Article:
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Scottish nationalists call time on austerity and look to UK deal

EDINBURGH/LONDON (Reuters) - The Scottish National Party set out plans for higher public spending on Monday, aiming to reverse five years of austerity measures as it goes into a close-run UK election with hopes of winning the power to broker the next British government.

A Scottish National Party (SNP) leader Nicola Sturgeon delivers their election manifesto in Edinburgh, Scotland, April 20, 2015. REUTERS/Russel Cheyne

Polls show neither Prime Minister David Cameron’s Conservatives nor the opposition Labour Party are likely to win an outright majority at the May 7 election, the outcome of which could influence whether Britain leaves the European Union or Scotland launches a fresh bid for independence.

The Scottish National Party (SNP), which has rebounded after leading a failed bid for independence last year, is on track to virtually wipe out Labour in Scotland.

That could see it become Britain’s third biggest party by seats, but SNP leader Nicola Sturgeon reassured voters outside of Scotland on Monday that she was seeking changes that would benefit the whole of the United Kingdom.

In the event of an inconclusive election result, the SNP hopes it will have a decisive say over who forms the next government and has said it will only do a deal with Labour.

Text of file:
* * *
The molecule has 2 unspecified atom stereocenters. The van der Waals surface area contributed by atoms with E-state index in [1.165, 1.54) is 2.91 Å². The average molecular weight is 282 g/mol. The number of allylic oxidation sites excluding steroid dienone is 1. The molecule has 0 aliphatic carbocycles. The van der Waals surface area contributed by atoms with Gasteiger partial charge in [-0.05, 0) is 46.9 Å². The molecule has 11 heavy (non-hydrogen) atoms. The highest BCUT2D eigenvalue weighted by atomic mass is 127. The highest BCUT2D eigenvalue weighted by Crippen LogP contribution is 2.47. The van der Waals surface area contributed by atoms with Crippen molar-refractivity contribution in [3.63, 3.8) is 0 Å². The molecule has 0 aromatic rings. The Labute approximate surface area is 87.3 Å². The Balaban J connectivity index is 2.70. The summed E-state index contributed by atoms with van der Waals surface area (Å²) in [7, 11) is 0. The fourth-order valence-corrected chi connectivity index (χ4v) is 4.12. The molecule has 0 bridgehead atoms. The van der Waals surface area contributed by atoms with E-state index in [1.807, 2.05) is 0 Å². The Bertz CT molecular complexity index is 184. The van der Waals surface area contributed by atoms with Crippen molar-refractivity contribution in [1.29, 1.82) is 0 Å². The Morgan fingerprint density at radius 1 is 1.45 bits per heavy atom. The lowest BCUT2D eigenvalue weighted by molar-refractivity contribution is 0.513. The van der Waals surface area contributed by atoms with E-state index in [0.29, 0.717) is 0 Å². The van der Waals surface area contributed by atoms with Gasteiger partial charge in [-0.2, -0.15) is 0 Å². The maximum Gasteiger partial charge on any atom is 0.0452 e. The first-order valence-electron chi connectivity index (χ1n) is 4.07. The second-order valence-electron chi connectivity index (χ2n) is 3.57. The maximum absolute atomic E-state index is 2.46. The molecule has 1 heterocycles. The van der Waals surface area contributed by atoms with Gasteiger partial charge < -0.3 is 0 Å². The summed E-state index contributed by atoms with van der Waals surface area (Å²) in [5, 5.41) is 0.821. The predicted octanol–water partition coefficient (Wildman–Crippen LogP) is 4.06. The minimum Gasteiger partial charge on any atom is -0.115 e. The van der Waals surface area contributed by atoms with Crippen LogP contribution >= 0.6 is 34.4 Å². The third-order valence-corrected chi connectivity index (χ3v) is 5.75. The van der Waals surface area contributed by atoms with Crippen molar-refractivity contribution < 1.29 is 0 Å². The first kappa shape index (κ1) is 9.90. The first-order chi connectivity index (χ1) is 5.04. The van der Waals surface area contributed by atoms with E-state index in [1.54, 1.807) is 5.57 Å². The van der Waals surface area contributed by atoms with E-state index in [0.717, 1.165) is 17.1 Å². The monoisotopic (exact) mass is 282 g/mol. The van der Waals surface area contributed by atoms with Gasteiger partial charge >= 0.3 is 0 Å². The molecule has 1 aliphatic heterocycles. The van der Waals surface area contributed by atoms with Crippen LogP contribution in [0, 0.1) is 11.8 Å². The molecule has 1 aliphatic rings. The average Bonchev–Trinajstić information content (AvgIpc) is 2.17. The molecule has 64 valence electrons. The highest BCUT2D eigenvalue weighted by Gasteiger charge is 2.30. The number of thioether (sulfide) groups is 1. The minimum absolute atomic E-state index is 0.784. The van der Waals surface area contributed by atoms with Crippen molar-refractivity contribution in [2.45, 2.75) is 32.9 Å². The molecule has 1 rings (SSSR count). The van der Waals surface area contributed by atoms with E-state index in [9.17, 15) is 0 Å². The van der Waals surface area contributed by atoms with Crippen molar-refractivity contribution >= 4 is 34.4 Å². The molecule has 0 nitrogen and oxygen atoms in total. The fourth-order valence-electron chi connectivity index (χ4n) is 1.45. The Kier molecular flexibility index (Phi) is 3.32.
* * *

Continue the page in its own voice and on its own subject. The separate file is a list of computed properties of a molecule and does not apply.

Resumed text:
Launching a manifesto that included backing for many Labour policies, Sturgeon said ending state spending cuts would be the SNP’s “number one priority.”

“It is time to end the needless pain,” she told an audience of SNP supporters in Edinburgh.

“In the last five years, austerity has undermined our public services, lowered the living standards of working people, pushed more children into poverty and held back economic growth.”

The SNP plans to free up 3 billion pounds ($4.5 billion) a year for extra spending by scrapping the renewal of Britain’s Trident nuclear deterrent.

The Labour party, however, backs a renewal of Trident.

“HAND OF FRIENDSHIP”

Labour leader Ed Miliband has ruled out a formal coalition with the SNP, but not a looser vote-by-vote arrangement.

The Conservatives are trying to sow concern among voters in the rest of the UK over a potential Labour-SNP partnership.

Defence Minister Michael Fallon described the SNP’s manifesto as “the most expensive ransom note in history” and Cameron warned a Labour-SNP deal would imperil the economic recovery. The prime minister also promised a Conservative government would ensure plans to devolve further powers to Scotland did not have a detrimental affect on other parts of the country.

Sturgeon is proposing an alternative to austerity, pitching real-term public spending increases of 0.5 percent per year in areas such as jobs, economic growth, and public services.

She argued that Cameron’s comments reflected “panic and desperation” and promised voters that her party was not seeking to wield a destructive influence in the British parliament.

While the SNP continued to back independence, the election was not about separating from the United Kingdom, she stressed.

“If the SNP emerges from this election in a position of influence, we will exercise that influence responsibly and constructively,” Sturgeon promised.

“In this election I am offering to people elsewhere in the UK a genuine hand of friendship ... I am saying very clearly we can work together to get the change that people in Scotland and in my experience many, many people across the rest of these islands want as well.”

($1 = 0.6694 pounds)

Additional reporting by Paul Sandle; Editing by Andrew Osborn and Sophie Walker

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